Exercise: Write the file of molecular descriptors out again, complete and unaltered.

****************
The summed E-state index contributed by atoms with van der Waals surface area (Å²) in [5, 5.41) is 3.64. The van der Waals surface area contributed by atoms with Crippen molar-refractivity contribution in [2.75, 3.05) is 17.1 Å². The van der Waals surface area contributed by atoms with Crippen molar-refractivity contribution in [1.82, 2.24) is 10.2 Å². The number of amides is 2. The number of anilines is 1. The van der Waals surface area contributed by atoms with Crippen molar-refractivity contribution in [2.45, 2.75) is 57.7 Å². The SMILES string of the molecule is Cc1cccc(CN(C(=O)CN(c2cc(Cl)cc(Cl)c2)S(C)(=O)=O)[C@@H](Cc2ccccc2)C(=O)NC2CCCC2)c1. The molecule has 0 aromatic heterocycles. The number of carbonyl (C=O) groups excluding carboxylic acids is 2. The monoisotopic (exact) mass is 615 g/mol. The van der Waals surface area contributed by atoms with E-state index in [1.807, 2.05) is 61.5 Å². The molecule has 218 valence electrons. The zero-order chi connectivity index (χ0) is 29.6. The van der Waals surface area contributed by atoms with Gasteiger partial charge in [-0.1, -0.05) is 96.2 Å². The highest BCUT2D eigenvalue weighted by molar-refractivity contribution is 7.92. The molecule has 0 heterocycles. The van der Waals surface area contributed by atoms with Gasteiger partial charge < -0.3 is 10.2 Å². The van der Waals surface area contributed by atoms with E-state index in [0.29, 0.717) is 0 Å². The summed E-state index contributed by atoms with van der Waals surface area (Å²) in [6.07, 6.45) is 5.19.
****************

The summed E-state index contributed by atoms with van der Waals surface area (Å²) in [5, 5.41) is 3.64. The van der Waals surface area contributed by atoms with Crippen molar-refractivity contribution in [2.75, 3.05) is 17.1 Å². The van der Waals surface area contributed by atoms with Crippen molar-refractivity contribution in [1.82, 2.24) is 10.2 Å². The number of amides is 2. The number of anilines is 1. The van der Waals surface area contributed by atoms with Crippen molar-refractivity contribution in [2.45, 2.75) is 57.7 Å². The SMILES string of the molecule is Cc1cccc(CN(C(=O)CN(c2cc(Cl)cc(Cl)c2)S(C)(=O)=O)[C@@H](Cc2ccccc2)C(=O)NC2CCCC2)c1. The molecule has 0 aromatic heterocycles. The number of carbonyl (C=O) groups excluding carboxylic acids is 2. The monoisotopic (exact) mass is 615 g/mol. The van der Waals surface area contributed by atoms with E-state index in [1.807, 2.05) is 61.5 Å². The molecule has 218 valence electrons. The zero-order chi connectivity index (χ0) is 29.6. The van der Waals surface area contributed by atoms with Gasteiger partial charge in [-0.1, -0.05) is 96.2 Å². The highest BCUT2D eigenvalue weighted by molar-refractivity contribution is 7.92. The molecule has 0 heterocycles. The van der Waals surface area contributed by atoms with Gasteiger partial charge < -0.3 is 10.2 Å². The van der Waals surface area contributed by atoms with E-state index in [0.29, 0.717) is 0 Å². The summed E-state index contributed by atoms with van der Waals surface area (Å²) in [6.07, 6.45) is 5.19.